My first 48 hours in Surat Thani, Thailand ended more than seven months ago. I know how to get around town. I own a beat-up scooter. I know where to eat and where not to. Surat is my home, but for the past few days it has felt brand new.
Last semester I was a teacher at a different language school in town. When an opportunity came up to work for Super English I jumped at the chance because I knew through friends that they offered the most flexibility and the least amount of administrative work. I knew going in that moving to a different school meant a bombardment of new; new students, new teaching philosophies, new co-workers, new housing, new roommates, new, new, new. I wasn’t apprehensive about the change, I was excited. My home was being renovated and plans looked amazing.
For all of April and most of May I traveled around Southeast Asia burning through the previous semester bonus. I went to Northern Thailand for the Thai New Year, took a slow boat down the Mekong River into Laos, went over land into Vietnam, rode halfway down the peninsula on a broken down Russian motorcycle and eventually ended up in Saigon two days before New Teacher Training at Super English was scheduled to begin. Teaching abroad gives you the time and means to see the world. That is why we take the leap others are afraid to. But, all that globe trekking can be exhausting. By the time I hit Saigon I was pooped, spent, knackered. I was ready to see my renovated home and start my renovated life.
After a seemingly endless stream of slow boats and sleeper buses flying home was an absolute joy. I flew Air Asia which is cheap and no frills but I half expected to be handed a glass of champagne because I felt just that spoiled. After two months of traveling I couldn’t wait to eat Thai food again, so when I landed at the Bangkok airport I did the only logical thing, I headed straight to McDonalds and ordered a Big Mac. Logical? Well, yes, the food in Surat is phenomenal and cheap. The Bangkok airport has cheap imitations at exorbitant prices. A Big Mac is a Big Mac.
When my connecting flight landed in Surat I was greeted by Wen, the true Super Star of Super English. Wen is Thai and the head administrator at Super. She does it all and if you decide to move here you’ll love her. Wen dropped me off at Super English where I met the other new teachers. I was dirty and disheveled and tired enough to sleep standing up, but everyone seemed nice. I could see future friends even through blurry sleep deprived eyes. An hour or so later I got dropped off at my place of residence, a house affectionately known as the RAT House. I took the only room left, a room not so affectionately known at The Dungeon. The Dungeon-Rat combo was a temporary thing. Right down the street surrounded by scaffolding and painters was our pretty new house almost ready to occupy. The prospect of sleeping off my travels on a funk nasty mattress that felt like a sheet pulled over springs was daunting, but to borrow a word from a former Super English teacher I was nonplussed. It was a “This is Thailand” moment. “This is Thailand” is a favorite Farang phrase. Its official translation is, “You Sir/Madam sought out an adventure and every adventure comes with its trials. Forget the 1st world. Embrace the challenge!” The condensed translation is of course, “Deal.”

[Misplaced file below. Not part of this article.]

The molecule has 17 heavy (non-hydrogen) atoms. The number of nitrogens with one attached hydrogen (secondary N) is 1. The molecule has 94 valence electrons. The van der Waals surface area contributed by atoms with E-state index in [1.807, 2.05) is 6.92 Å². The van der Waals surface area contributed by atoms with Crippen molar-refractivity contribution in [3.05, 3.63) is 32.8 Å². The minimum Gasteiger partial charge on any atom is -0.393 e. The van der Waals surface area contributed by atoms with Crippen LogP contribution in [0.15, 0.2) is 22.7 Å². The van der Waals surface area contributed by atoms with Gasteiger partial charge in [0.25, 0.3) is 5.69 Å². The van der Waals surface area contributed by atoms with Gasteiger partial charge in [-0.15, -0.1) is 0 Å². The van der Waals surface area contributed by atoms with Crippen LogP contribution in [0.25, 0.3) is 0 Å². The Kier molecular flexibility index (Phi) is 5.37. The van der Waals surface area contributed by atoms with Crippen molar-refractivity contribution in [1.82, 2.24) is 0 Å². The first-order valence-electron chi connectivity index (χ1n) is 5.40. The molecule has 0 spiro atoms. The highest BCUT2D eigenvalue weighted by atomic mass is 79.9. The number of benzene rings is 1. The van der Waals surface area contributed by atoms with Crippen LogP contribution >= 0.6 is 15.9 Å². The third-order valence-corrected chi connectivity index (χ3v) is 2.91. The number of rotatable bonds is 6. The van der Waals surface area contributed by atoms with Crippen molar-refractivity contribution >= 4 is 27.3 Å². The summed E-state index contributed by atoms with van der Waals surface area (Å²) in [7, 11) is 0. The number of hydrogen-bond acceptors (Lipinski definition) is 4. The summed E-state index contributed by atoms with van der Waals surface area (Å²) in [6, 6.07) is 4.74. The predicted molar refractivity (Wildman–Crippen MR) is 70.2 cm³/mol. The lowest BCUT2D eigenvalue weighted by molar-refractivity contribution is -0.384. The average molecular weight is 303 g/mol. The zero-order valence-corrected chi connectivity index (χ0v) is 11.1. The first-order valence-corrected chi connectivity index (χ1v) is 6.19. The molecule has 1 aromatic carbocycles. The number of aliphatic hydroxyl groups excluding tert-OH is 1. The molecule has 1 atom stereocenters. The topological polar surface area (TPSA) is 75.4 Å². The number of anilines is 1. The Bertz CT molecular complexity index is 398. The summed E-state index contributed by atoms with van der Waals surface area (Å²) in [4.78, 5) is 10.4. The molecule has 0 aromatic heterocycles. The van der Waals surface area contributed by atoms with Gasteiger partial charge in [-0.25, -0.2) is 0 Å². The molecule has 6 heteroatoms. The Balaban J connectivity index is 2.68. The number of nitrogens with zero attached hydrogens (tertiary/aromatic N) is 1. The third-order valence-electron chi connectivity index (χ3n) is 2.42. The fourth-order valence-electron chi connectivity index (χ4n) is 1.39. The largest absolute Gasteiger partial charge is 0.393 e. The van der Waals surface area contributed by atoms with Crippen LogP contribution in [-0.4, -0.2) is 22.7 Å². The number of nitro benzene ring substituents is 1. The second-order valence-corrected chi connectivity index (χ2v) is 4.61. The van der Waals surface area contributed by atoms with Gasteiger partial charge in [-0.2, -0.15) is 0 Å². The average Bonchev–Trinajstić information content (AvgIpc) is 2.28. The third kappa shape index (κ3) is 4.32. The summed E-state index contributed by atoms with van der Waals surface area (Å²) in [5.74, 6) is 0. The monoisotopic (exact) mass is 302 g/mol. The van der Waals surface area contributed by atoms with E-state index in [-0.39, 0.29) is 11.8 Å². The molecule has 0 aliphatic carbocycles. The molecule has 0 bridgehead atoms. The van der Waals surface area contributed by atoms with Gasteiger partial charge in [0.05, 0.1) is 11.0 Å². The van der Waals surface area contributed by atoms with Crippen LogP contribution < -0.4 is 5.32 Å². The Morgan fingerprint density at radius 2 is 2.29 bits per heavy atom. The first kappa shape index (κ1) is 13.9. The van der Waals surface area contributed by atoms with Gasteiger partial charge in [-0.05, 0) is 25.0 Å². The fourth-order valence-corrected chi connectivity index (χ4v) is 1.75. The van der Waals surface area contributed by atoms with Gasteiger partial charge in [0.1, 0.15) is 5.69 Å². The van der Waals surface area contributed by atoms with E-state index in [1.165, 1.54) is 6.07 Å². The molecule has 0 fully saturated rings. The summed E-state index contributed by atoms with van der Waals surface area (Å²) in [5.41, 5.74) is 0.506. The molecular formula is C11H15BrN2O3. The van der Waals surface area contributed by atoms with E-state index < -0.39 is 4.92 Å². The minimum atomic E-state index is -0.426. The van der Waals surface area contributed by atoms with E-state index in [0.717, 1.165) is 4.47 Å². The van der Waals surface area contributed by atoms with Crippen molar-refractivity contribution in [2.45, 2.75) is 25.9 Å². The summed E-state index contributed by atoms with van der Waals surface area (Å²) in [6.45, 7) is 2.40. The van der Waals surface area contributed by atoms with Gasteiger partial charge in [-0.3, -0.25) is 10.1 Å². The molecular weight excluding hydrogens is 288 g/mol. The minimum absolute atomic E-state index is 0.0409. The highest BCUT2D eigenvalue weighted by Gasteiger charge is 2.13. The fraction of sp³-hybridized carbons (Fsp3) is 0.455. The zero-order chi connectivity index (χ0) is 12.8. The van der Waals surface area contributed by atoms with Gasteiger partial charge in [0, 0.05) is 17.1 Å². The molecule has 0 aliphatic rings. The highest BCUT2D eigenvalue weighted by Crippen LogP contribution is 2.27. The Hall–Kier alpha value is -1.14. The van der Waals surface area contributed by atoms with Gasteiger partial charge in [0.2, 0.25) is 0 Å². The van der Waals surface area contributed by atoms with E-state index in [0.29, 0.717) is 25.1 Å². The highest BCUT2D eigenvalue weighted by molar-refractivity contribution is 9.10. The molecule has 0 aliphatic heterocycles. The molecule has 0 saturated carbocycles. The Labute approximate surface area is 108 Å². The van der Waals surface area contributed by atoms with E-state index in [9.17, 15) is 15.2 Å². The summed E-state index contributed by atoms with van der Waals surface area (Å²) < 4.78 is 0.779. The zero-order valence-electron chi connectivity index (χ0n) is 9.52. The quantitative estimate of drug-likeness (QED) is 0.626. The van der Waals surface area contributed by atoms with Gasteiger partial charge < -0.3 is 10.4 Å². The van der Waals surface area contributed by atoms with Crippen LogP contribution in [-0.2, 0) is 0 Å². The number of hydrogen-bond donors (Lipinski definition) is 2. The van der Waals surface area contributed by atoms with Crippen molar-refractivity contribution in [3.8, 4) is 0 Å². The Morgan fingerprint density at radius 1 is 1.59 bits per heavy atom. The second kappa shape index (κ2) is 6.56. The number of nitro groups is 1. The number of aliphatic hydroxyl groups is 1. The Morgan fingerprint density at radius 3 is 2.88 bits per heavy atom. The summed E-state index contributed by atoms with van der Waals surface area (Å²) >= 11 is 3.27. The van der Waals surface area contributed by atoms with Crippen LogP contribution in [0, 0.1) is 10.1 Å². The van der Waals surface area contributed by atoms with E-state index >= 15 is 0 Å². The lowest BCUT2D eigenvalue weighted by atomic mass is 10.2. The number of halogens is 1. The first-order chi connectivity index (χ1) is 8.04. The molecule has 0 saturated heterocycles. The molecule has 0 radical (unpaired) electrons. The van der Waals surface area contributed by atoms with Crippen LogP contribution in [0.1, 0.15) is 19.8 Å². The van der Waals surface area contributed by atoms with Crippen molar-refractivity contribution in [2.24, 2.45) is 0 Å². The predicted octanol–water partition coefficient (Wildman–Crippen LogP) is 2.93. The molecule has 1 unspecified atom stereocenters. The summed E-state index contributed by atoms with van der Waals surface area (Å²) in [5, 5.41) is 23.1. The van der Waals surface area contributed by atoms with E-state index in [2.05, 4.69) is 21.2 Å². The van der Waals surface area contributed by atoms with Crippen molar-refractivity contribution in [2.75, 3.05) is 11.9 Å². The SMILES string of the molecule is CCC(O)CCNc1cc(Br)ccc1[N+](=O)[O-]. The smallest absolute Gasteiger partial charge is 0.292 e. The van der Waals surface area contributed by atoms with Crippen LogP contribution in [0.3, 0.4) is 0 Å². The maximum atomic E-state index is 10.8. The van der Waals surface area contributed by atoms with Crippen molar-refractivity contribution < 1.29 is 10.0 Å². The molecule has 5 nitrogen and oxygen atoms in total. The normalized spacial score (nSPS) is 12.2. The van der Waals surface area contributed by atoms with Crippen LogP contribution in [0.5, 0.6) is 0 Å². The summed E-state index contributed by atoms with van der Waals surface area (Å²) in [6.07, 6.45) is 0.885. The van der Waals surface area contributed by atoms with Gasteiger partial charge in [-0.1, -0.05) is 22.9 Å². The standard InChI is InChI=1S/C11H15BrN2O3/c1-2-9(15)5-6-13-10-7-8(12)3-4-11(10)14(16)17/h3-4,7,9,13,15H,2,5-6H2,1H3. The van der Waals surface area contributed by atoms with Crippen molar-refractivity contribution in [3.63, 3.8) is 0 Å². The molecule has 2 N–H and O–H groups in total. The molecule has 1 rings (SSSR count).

|The New House!|
My trusty scooter was stranded on Koh Samui so I had to take a Tuk Tuk to pick up my belongings from a friend’s house. I am not a pack rat, but I have a thing about getting rid of books…I can’t do it. I wish I could because my backpack weighed about 80 pounds. (No I don’t know how many kilo or stone that is but trust me it’s really heavy.) I should have paid the Tuk Tuk driver for a round-trip ride. Unfortunately, that bit of brilliance didn’t hit me until I had walked for 20 minutes laden with an 80-pound backpack and a giant green fan. By the time I snagged a Tuk Tuk I was a sweaty, bagging eyed, stanky mess of a Farang. Those poor kids sharing a ride with me, little did they know that the monster before them was an Ajarn. I trudged through the entrance of the Rat House, dropped my things on the floor of The Dungeon, plugged in my giant green fan and slept on springs for 10 hours straight.
At 7:45 the next morning Peter Meltzer, the head man at Super English picked-up all the new teachers for a Welcome Breakfast. The food was traditional and fantastic; rice porridge soup with shrimp, dim sum and because I can’t abandon all Western ways, hot black coffee. Afterwards we took a tour of Thida, the school where I will be teaching this year. The tour was all I needed to get my head around a return to teaching. The kids had started their Thai classes already and were really excited to see us. There is no such thing as a Thai kid without personality. They are turned up to 10 at all times and you are an irresistible toy. You will never get closer to famous than teaching at a Thai school. Calls of “Teacher Teacher” will follow you everywhere. You can’t blend or meld or cling to anonymity. As a Farang teacher you are the show and the Thai kids love it.
Over the next day and a half I got a chance to learn more about Super English, my new co-workers, and the exact brevity of my time in the Dungeon-Rat combo. In that time I got all of my laundry done for 60 baht, ate at a few of my favorite places and drank a few Singha beers with friends I hadn’t seen. Many things were new new. Many things were same same. Surat is a great place to live and it felt great to be home.
I start teaching classes tomorrow. I move into my new house a few days later. The scaffolding is coming down. The dust is being swept away. The renovations on my life in Surat are nearly complete and I cannot wait to settle in.